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The year 2018 - Fiona Koh and Foo Hui Wen

This year, 2 artists are featured: Fiona Koh and Foo Hui Wen. 



Fiona Koh (b.1994) is a visual artist based in Singapore. She received her BA(Hons) in Fine Arts at LASALLE College of the Arts, Singapore, awarded by Goldsmiths, University of London in 2017. She has been participating in art fairs, group shows and commissioned since graduation and she is currently represented by a gallery from India. Fiona specialises in oil painting and she works largely on newsprint.


Fiona’s practice largely deals with lived experiences and identity, deeply influenced by her memories and the everyday in Singapore. Her works often include mundane and overlooked subject matter, forcing the viewers to look at the subject in a new light.  Her paintings on newsprint from the series “The Fishmonger’s Dream” serve as a memory marker and narration for her identity as she tries to “preserve” them. Newspapers were a cheap yet convenient method to wrap and preserve the freshness of fish purchased at the wet market, now a lost practice that is familial and idiosyncratic to her.


Fiona had won the Harper’s Bazaar Art Prize Painting Category (2015) with her painting “Hardship of Happiness” and a finalist of Sovereign Art Foundation Student Prize (2016) with her painting “Family Season.” Her participation includes group shows such as Harper’s Bazaar Art Prize at Robinsons The Heeren in 2016, Singapore Contemporary Show in 2017, Affordable Art Fair 2017, The Working Capitol 2017 and Art Move 2017 by LASALLE and The Connoisseur Concerto (TCC). She was also recently mentioned in The Straits Times, Life, “Wall of fame for emerging artists” in November 2017.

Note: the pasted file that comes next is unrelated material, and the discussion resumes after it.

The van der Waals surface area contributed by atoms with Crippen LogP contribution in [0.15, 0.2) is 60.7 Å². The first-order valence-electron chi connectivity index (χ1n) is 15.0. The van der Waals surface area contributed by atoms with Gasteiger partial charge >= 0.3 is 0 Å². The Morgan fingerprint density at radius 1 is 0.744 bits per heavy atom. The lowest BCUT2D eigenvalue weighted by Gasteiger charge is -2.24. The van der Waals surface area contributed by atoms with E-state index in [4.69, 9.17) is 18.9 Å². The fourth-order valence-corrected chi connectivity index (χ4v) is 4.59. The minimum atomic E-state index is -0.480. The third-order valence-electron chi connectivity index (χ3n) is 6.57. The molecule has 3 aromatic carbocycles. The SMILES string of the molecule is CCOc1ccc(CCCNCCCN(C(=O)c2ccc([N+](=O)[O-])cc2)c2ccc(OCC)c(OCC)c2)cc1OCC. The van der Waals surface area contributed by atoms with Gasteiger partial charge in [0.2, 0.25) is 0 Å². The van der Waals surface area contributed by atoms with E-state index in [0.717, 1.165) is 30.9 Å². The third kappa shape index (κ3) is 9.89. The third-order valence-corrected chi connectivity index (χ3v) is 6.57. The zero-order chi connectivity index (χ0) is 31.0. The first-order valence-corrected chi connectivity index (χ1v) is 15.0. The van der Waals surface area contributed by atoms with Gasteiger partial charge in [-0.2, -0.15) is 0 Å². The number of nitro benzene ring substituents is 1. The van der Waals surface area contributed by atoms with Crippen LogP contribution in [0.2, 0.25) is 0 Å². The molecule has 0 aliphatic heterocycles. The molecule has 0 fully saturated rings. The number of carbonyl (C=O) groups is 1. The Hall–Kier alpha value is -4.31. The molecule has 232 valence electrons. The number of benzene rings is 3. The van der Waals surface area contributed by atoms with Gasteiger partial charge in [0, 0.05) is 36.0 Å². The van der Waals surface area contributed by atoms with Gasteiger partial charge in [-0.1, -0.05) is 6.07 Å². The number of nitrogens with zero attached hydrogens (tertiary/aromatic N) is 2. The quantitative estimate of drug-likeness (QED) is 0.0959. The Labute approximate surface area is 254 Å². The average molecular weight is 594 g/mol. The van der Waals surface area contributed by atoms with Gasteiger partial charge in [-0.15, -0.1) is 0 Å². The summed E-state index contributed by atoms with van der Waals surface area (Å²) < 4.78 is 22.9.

Foo Hui Wen (b. 1997) is currently a multidisciplinary student at Lasalle College of the Arts in Singapore pursuing her Bachelor’s Degree, specializing in painting. She is a part time teacher at Global Art and has done an internship with renowned Singapore photographer Robert Zhao in 2016.


In the series “Artification” Hui Wen’s work investigates the theme of artificiality through the visual and conceptual nature of natural history illustrations; a fusion of true observation and artistic license along with theories of science and art in specific eras. Hui Wen investigates the aesthetic process and physical alteration of goldfish into a commercial commodity. Fascinated by the beauty and strangeness of goldfish, she uses their qualities to picture how one can embrace the mutations and naturalise them into a criteria for beauty. The types of goldfish that are most preferred, with the large round crowns on their heads, set the standards that one uses to classify and create a distinction between the desired and undesirable.


Hui Wen won the Winston Oh Travelogue Practice Award (2017) with “The Line Between Where Myths Lie” and the 22nd International Design Trend Concours, Korea Society of Design Trend (2017) with “Artification”. She also participated in group exhibitions such as “Calendula” at the Esplanade Annex Theatre and “ANOMALO(US)” at the La Salle Show. 

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